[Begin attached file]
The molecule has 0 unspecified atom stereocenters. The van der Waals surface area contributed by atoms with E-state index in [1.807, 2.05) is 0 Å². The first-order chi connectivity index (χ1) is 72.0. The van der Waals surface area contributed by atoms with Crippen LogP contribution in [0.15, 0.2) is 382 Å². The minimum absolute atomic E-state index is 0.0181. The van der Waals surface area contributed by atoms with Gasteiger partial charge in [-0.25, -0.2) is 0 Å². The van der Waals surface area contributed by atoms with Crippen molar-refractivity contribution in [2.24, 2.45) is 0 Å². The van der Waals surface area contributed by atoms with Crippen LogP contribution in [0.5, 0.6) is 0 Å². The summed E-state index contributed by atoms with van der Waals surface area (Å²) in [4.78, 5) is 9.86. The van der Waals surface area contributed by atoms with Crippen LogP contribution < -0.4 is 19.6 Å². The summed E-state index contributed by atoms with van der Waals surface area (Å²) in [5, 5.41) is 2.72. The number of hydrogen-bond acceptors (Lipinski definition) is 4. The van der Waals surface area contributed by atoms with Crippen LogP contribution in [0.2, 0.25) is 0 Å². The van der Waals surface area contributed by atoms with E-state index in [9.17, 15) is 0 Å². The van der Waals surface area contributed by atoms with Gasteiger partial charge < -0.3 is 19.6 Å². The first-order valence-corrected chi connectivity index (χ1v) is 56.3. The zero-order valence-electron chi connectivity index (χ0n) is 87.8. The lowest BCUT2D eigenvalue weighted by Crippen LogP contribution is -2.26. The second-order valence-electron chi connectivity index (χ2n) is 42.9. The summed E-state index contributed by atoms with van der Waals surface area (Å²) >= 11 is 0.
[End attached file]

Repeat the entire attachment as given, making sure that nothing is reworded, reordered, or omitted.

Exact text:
The molecule has 0 unspecified atom stereocenters. The van der Waals surface area contributed by atoms with E-state index in [1.807, 2.05) is 0 Å². The first-order chi connectivity index (χ1) is 72.0. The van der Waals surface area contributed by atoms with Crippen LogP contribution in [0.15, 0.2) is 382 Å². The minimum absolute atomic E-state index is 0.0181. The van der Waals surface area contributed by atoms with Gasteiger partial charge in [-0.25, -0.2) is 0 Å². The van der Waals surface area contributed by atoms with Crippen molar-refractivity contribution in [2.24, 2.45) is 0 Å². The van der Waals surface area contributed by atoms with Crippen LogP contribution in [0.5, 0.6) is 0 Å². The summed E-state index contributed by atoms with van der Waals surface area (Å²) in [4.78, 5) is 9.86. The van der Waals surface area contributed by atoms with Crippen LogP contribution < -0.4 is 19.6 Å². The summed E-state index contributed by atoms with van der Waals surface area (Å²) in [5, 5.41) is 2.72. The number of hydrogen-bond acceptors (Lipinski definition) is 4. The van der Waals surface area contributed by atoms with Crippen LogP contribution in [0.2, 0.25) is 0 Å². The van der Waals surface area contributed by atoms with E-state index in [9.17, 15) is 0 Å². The van der Waals surface area contributed by atoms with Gasteiger partial charge < -0.3 is 19.6 Å². The first-order valence-corrected chi connectivity index (χ1v) is 56.3. The zero-order valence-electron chi connectivity index (χ0n) is 87.8. The lowest BCUT2D eigenvalue weighted by Crippen LogP contribution is -2.26. The second-order valence-electron chi connectivity index (χ2n) is 42.9. The summed E-state index contributed by atoms with van der Waals surface area (Å²) >= 11 is 0.